In Loving Memory of Hannah: A Call to Self-Care and Compassion

Jun 17, 2024

This June marks a solemn and poignant anniversary for us: ten years since our beloved daughter, Hannah, chose to leave this world. On June 19, 2014, she succumbed to the pain that had gripped her young heart and mind, and our world was forever changed. Hannah was just 16, with a light in her that shone so brightly but was, tragically, extinguished too soon.

In the ten years since, we have grappled with immeasurable grief, and a profound sense of loss. However, #becauseofhannah, we have also learned the importance of self-care and kindness towards oneself and others. In Hannah’s honor, please take a moment today, and every day, to nurture your own well-being. Share on Facebook inviting others to do the same. Use the hashtag #becauseofhannah and #choosetolive.

Here are some self-care practices that can help you be gentle, honest, and kind to yourself:

1. Red Light Therapy: This therapy can promote healing and reduce stress. Allow yourself the time to rest and rejuvenate under the gentle glow of red light.

2. Breath Work: Learn and practice various breath work techniques to help calm your mind and center your thoughts. Obviously, one of my most favorite practices.

3. Mindfulness-Based Stress Reduction (MBSR): Engage in MBSR to manage stress, improve mental clarity, and enhance emotional resilience. Another favorite practice!

4. Horseback Riding: Spend time with horses; their calm, steady presence can be incredibly therapeutic.

5. Walking: Take a walk in nature or around your neighborhood. The simple act of moving your body can do wonders for your mental state.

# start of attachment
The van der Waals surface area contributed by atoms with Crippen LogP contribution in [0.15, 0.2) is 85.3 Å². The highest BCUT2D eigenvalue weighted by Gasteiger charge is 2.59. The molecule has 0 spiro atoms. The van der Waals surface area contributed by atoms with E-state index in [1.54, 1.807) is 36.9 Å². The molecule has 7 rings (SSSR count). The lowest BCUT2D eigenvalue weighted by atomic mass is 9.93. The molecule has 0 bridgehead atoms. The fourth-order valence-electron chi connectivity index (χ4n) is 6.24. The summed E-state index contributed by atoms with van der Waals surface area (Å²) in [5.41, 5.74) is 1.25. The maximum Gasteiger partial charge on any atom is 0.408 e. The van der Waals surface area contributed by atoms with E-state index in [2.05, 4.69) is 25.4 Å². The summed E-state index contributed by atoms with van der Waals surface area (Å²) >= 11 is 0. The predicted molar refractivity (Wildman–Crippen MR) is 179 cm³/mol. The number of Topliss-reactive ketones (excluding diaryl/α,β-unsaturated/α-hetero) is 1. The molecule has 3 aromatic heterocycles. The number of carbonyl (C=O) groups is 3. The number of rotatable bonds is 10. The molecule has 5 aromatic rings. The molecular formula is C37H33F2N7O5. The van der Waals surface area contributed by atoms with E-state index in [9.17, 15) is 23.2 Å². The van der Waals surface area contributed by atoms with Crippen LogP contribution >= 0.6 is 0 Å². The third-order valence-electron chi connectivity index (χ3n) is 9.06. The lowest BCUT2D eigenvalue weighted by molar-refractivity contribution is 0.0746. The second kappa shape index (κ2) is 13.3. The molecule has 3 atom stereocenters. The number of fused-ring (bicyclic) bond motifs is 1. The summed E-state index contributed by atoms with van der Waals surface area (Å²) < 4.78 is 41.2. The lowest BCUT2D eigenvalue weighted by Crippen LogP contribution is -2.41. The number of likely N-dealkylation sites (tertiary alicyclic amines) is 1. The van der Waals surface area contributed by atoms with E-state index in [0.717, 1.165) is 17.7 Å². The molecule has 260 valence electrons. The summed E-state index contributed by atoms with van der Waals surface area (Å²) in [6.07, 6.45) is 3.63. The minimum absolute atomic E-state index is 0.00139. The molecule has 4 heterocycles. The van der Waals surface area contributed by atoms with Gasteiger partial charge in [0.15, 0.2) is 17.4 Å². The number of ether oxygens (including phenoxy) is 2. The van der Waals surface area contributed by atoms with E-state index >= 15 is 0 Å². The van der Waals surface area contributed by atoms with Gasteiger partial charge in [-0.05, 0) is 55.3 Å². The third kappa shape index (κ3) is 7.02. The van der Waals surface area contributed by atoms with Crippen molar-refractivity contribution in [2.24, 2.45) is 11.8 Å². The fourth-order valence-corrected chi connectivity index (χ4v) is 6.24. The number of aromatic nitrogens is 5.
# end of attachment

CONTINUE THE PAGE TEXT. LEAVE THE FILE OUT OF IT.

6. Getting a Pet: Consider the companionship of a pet. Animals offer unconditional love and can be a great source of comfort.

7. Taking Naps: Don’t underestimate the power of rest. Allow yourself to take naps when needed to recharge your body and mind.

8. Journaling: Write down your thoughts and feelings. It’s a powerful way to process emotions and gain insight into your inner world.

9. Yoga: Practice yoga to connect your body and mind through gentle movement and meditation.

10. Art Therapy: Engage in creative activities like painting, drawing, or crafting to express yourself and find peace.

11. Music Therapy: Listen to or play music that soothes your soul. Music can be a powerful healer.

12. Gardening: Spend time nurturing plants and flowers. Gardening can be a grounding and rewarding activity.

13. Cooking: Prepare nutritious and delicious meals for yourself. Cooking can be both a therapeutic and nourishing practice. Obviously, sourdough has become one of my actives.

14. Reading: Lose yourself in a good book. Reading can offer an escape and provide new perspectives.

15. Meditation: Develop a meditation practice to quiet your mind and find inner peace.

16. Spending Time with Loved Ones: Surround yourself with people who love and support you. Human connection is vital for healing.

17. Therapy: Seek professional help if needed. Therapists can offer valuable tools and support for navigating difficult emotions.

18. Volunteering: Helping others can bring a sense of purpose and fulfillment.